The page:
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Before the 20th century, the term matter included ordinary matter composed of atoms and excluded other energy phenomena such as light or sound. This concept of matter may be generalized from atoms to include any objects having mass even when at rest, but this is ill-defined because an object's mass can arise from its (possibly massless) constituents' motion and interaction energies. Thus, matter does not have a universal definition, nor is it a fundamental concept in physics today. Matter is also used loosely as a general term for the substance that makes up all observable physical objects.[1][2] All the objects from everyday life that we can bump into, touch or squeeze are composed of atoms. This atomic matter is in turn made up of interacting subatomic particles—usually a nucleus of protons and neutrons, and a cloud of orbiting electrons.[3][4] Typically, science considers these composite particles matter because they have both rest mass and volume. Definition Common definition Quarks Related: Assets

Energy All of the many forms of energy are convertible to other kinds of energy, and obey the conservation of energy. Common energy forms include the kinetic energy of a moving object, the radiant energy carried by light, the potential energy stored by an object's position in a force field,(gravitational, electric or magnetic) elastic energy stored by stretching solid objects, chemical energy released when a fuel burns, and the thermal energy due to an object's temperature. According to mass–energy equivalence, any object that has mass when stationary,(called rest mass) also has an equivalent amount of energy whose form is called rest energy. Conversely, any additional energy above the rest energy will increase an object's mass. For example, if you had a sensitive enough scale, you could measure an increase in mass after heating an object. Living organisms require available energy to stay alive, such as the energy humans get from food. Forms Some examples of different kinds of energy: History

Time The flow of sand in an hourglass can be used to keep track of elapsed time. It also concretely represents the present as being between the past and the future. Time is a dimension in which events can be ordered from the past through the present into the future,[1][2][3][4][5][6] and also the measure of durations of events and the intervals between them.[3][7][8] Time has long been a major subject of study in religion, philosophy, and science, but defining it in a manner applicable to all fields without circularity has consistently eluded scholars.[3][7][8][9][10][11] Nevertheless, diverse fields such as business, industry, sports, the sciences, and the performing arts all incorporate some notion of time into their respective measuring systems.[12][13][14] Some simple, relatively uncontroversial definitions of time include "time is what clocks measure"[7][15] and "time is what keeps everything from happening at once".[16][17][18][19] Temporal measurement and history[edit] World time[edit]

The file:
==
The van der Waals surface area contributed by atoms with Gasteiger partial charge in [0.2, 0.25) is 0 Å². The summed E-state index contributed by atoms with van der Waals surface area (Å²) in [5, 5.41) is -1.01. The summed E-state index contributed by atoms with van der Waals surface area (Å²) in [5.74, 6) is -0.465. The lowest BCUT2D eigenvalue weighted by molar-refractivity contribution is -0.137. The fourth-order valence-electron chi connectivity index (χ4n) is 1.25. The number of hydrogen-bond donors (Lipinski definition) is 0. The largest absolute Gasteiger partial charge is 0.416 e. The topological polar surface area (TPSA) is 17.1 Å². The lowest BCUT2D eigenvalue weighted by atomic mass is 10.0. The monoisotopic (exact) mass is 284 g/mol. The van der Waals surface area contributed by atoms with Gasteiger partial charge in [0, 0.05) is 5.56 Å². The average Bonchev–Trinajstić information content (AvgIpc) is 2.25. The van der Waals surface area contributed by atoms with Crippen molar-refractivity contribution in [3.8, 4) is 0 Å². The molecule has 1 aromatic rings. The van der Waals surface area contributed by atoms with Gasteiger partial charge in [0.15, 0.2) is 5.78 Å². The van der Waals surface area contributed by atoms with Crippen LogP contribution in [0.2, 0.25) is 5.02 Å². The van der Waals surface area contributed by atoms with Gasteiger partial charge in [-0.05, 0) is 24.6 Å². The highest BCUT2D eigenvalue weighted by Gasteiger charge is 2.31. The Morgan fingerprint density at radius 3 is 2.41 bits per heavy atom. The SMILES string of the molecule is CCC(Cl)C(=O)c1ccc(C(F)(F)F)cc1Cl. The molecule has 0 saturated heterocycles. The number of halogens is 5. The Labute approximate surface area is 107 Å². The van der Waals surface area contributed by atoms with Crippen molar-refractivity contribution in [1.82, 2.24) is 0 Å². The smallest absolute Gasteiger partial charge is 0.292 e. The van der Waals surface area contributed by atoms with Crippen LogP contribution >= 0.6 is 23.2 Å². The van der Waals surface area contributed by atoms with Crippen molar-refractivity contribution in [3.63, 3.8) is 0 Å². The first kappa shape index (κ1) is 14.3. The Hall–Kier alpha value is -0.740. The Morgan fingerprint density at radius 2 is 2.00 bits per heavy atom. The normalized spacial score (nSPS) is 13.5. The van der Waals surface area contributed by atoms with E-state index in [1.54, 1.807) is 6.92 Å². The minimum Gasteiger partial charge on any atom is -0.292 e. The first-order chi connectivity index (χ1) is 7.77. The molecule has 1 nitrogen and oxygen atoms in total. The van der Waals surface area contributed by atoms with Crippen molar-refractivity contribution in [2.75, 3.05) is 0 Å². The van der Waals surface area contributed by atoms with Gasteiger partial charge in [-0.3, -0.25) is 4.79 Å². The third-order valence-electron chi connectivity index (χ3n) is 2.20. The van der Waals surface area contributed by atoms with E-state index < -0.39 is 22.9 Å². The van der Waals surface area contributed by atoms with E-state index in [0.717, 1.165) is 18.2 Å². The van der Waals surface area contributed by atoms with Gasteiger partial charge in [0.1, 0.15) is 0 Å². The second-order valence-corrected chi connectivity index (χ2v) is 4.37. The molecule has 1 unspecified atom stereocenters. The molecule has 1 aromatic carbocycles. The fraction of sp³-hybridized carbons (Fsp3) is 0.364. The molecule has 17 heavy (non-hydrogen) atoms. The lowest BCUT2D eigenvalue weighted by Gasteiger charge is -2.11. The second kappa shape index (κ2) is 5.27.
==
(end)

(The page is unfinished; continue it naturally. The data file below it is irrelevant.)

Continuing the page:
Are We Really All Made of Stars? | Cosmos, Moby’s Song ‘We Are All Made of Stars’, Universe & Solar System | Life's Little Mysteries The theory that everyone and everything on Earth contains minuscule star particles dates back further than Moby's popular 2002 song "We Are All Made of Stars." In the early 1980s, astronomer Carl Sagan hosted and narrated a 13-part television series called "Cosmos" that aired on PBS. On the show, Sagan thoroughly explained many science-related topics, including Earth's history, evolution, the origin of life and the solar system. "We are a way for the universe to know itself. Some part of our being knows this is where we came from. His statement sums up the fact that the carbon, nitrogen and oxygen atoms in our bodies, as well as atoms of all other heavy elements, were created in previous generations of stars over 4.5 billion years ago. "All organic matter containing carbon was produced originally in stars," Impey told Life's Little Mysteries. How star stuff got to Earth When it has exhausted its supply of hydrogen, it can die in a violent explostion, called a nova. Cosmic connections